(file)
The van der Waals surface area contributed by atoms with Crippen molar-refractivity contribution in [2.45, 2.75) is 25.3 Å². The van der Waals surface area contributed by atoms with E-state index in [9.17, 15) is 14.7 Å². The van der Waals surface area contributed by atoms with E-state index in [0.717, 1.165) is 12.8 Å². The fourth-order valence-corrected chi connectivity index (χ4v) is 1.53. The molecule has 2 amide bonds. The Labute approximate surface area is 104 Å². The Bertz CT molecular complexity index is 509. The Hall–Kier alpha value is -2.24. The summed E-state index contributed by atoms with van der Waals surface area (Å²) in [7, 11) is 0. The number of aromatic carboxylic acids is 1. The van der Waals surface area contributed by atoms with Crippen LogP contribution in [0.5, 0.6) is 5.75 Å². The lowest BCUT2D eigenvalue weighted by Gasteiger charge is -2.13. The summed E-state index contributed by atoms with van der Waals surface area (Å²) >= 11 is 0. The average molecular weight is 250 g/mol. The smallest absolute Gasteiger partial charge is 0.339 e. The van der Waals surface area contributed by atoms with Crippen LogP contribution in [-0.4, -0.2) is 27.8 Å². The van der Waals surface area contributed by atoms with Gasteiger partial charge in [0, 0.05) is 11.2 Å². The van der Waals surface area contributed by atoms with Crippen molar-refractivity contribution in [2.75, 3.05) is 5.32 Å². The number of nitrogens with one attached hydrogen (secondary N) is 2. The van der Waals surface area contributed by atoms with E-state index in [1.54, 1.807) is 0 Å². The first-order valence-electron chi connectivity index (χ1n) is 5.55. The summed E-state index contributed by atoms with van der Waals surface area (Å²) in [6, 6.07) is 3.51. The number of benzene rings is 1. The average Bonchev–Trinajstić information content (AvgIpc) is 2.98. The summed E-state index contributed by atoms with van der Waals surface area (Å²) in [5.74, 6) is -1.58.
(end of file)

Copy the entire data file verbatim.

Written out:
The van der Waals surface area contributed by atoms with Crippen molar-refractivity contribution in [2.45, 2.75) is 25.3 Å². The van der Waals surface area contributed by atoms with E-state index in [9.17, 15) is 14.7 Å². The van der Waals surface area contributed by atoms with E-state index in [0.717, 1.165) is 12.8 Å². The fourth-order valence-corrected chi connectivity index (χ4v) is 1.53. The molecule has 2 amide bonds. The Labute approximate surface area is 104 Å². The Bertz CT molecular complexity index is 509. The Hall–Kier alpha value is -2.24. The summed E-state index contributed by atoms with van der Waals surface area (Å²) in [7, 11) is 0. The number of aromatic carboxylic acids is 1. The van der Waals surface area contributed by atoms with Crippen LogP contribution in [0.5, 0.6) is 5.75 Å². The lowest BCUT2D eigenvalue weighted by Gasteiger charge is -2.13. The summed E-state index contributed by atoms with van der Waals surface area (Å²) >= 11 is 0. The average molecular weight is 250 g/mol. The smallest absolute Gasteiger partial charge is 0.339 e. The van der Waals surface area contributed by atoms with Crippen LogP contribution in [-0.4, -0.2) is 27.8 Å². The van der Waals surface area contributed by atoms with Gasteiger partial charge in [0, 0.05) is 11.2 Å². The van der Waals surface area contributed by atoms with Crippen molar-refractivity contribution in [2.75, 3.05) is 5.32 Å². The number of nitrogens with one attached hydrogen (secondary N) is 2. The van der Waals surface area contributed by atoms with E-state index in [1.54, 1.807) is 0 Å². The first-order valence-electron chi connectivity index (χ1n) is 5.55. The summed E-state index contributed by atoms with van der Waals surface area (Å²) in [6, 6.07) is 3.51. The number of benzene rings is 1. The average Bonchev–Trinajstić information content (AvgIpc) is 2.98. The summed E-state index contributed by atoms with van der Waals surface area (Å²) in [5.74, 6) is -1.58.